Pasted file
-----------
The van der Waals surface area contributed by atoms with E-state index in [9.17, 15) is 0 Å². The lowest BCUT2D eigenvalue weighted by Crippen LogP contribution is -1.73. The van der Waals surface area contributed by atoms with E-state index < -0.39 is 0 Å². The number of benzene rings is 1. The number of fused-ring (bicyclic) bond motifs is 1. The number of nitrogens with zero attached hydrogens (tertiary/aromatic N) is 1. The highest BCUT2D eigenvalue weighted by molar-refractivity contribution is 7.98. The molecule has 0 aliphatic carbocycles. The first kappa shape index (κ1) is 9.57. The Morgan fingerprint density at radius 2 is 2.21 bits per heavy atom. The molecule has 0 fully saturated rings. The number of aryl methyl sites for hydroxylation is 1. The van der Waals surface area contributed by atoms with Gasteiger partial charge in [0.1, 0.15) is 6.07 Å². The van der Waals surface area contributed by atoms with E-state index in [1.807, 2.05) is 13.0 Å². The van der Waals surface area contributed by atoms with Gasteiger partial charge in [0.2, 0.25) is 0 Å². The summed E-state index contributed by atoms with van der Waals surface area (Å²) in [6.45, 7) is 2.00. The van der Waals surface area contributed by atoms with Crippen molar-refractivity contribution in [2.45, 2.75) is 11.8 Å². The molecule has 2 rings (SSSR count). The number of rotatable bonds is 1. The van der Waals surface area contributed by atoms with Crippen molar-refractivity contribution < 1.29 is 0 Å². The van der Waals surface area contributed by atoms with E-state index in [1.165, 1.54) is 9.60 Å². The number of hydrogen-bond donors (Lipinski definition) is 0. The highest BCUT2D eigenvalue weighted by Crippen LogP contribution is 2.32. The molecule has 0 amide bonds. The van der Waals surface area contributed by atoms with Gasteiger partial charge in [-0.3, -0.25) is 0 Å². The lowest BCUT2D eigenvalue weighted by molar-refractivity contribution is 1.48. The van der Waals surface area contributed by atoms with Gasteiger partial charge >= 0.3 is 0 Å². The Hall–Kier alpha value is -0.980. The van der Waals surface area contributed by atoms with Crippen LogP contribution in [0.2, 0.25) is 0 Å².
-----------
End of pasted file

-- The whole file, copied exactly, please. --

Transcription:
The van der Waals surface area contributed by atoms with E-state index in [9.17, 15) is 0 Å². The lowest BCUT2D eigenvalue weighted by Crippen LogP contribution is -1.73. The van der Waals surface area contributed by atoms with E-state index < -0.39 is 0 Å². The number of benzene rings is 1. The number of fused-ring (bicyclic) bond motifs is 1. The number of nitrogens with zero attached hydrogens (tertiary/aromatic N) is 1. The highest BCUT2D eigenvalue weighted by molar-refractivity contribution is 7.98. The molecule has 0 aliphatic carbocycles. The first kappa shape index (κ1) is 9.57. The Morgan fingerprint density at radius 2 is 2.21 bits per heavy atom. The molecule has 0 fully saturated rings. The number of aryl methyl sites for hydroxylation is 1. The van der Waals surface area contributed by atoms with Gasteiger partial charge in [0.1, 0.15) is 6.07 Å². The van der Waals surface area contributed by atoms with E-state index in [1.807, 2.05) is 13.0 Å². The van der Waals surface area contributed by atoms with Gasteiger partial charge in [0.2, 0.25) is 0 Å². The summed E-state index contributed by atoms with van der Waals surface area (Å²) in [6.45, 7) is 2.00. The van der Waals surface area contributed by atoms with Crippen molar-refractivity contribution in [2.45, 2.75) is 11.8 Å². The molecule has 2 rings (SSSR count). The number of rotatable bonds is 1. The van der Waals surface area contributed by atoms with Crippen molar-refractivity contribution < 1.29 is 0 Å². The van der Waals surface area contributed by atoms with E-state index in [1.165, 1.54) is 9.60 Å². The number of hydrogen-bond donors (Lipinski definition) is 0. The highest BCUT2D eigenvalue weighted by Crippen LogP contribution is 2.32. The molecule has 0 amide bonds. The van der Waals surface area contributed by atoms with Gasteiger partial charge in [-0.3, -0.25) is 0 Å². The lowest BCUT2D eigenvalue weighted by molar-refractivity contribution is 1.48. The van der Waals surface area contributed by atoms with Gasteiger partial charge >= 0.3 is 0 Å². The Hall–Kier alpha value is -0.980. The van der Waals surface area contributed by atoms with Crippen LogP contribution in [0.2, 0.25) is 0 Å².